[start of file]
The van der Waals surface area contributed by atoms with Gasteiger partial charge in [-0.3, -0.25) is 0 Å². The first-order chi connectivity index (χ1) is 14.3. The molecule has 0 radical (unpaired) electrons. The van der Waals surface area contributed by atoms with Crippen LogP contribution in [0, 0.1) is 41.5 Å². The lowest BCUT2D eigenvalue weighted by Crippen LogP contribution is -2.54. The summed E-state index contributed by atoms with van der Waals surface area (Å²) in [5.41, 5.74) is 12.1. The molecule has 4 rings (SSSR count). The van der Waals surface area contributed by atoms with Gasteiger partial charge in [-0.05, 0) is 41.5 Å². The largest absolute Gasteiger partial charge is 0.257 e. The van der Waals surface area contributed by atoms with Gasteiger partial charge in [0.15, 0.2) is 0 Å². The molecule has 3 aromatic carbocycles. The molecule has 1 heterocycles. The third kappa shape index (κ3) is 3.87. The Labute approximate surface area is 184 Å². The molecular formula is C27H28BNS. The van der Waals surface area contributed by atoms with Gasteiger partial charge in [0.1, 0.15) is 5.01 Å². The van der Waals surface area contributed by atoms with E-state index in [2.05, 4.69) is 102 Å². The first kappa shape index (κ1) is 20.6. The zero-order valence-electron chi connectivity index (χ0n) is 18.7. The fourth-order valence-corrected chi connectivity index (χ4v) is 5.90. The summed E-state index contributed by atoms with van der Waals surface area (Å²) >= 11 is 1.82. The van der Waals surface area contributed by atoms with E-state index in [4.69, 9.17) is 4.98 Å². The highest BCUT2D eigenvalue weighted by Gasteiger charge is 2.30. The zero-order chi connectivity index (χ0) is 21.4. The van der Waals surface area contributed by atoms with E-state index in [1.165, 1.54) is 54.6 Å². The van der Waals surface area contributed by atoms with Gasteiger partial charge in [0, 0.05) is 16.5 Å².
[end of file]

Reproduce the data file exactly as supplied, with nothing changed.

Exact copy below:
The van der Waals surface area contributed by atoms with Gasteiger partial charge in [-0.3, -0.25) is 0 Å². The first-order chi connectivity index (χ1) is 14.3. The molecule has 0 radical (unpaired) electrons. The van der Waals surface area contributed by atoms with Crippen LogP contribution in [0, 0.1) is 41.5 Å². The lowest BCUT2D eigenvalue weighted by Crippen LogP contribution is -2.54. The summed E-state index contributed by atoms with van der Waals surface area (Å²) in [5.41, 5.74) is 12.1. The molecule has 4 rings (SSSR count). The van der Waals surface area contributed by atoms with Gasteiger partial charge in [-0.05, 0) is 41.5 Å². The largest absolute Gasteiger partial charge is 0.257 e. The van der Waals surface area contributed by atoms with Gasteiger partial charge in [0.15, 0.2) is 0 Å². The molecule has 3 aromatic carbocycles. The molecule has 1 heterocycles. The third kappa shape index (κ3) is 3.87. The Labute approximate surface area is 184 Å². The molecular formula is C27H28BNS. The van der Waals surface area contributed by atoms with Gasteiger partial charge in [0.1, 0.15) is 5.01 Å². The van der Waals surface area contributed by atoms with E-state index in [2.05, 4.69) is 102 Å². The first kappa shape index (κ1) is 20.6. The zero-order valence-electron chi connectivity index (χ0n) is 18.7. The fourth-order valence-corrected chi connectivity index (χ4v) is 5.90. The summed E-state index contributed by atoms with van der Waals surface area (Å²) >= 11 is 1.82. The van der Waals surface area contributed by atoms with E-state index in [4.69, 9.17) is 4.98 Å². The highest BCUT2D eigenvalue weighted by Gasteiger charge is 2.30. The zero-order chi connectivity index (χ0) is 21.4. The van der Waals surface area contributed by atoms with E-state index in [1.165, 1.54) is 54.6 Å². The van der Waals surface area contributed by atoms with Gasteiger partial charge in [0, 0.05) is 16.5 Å².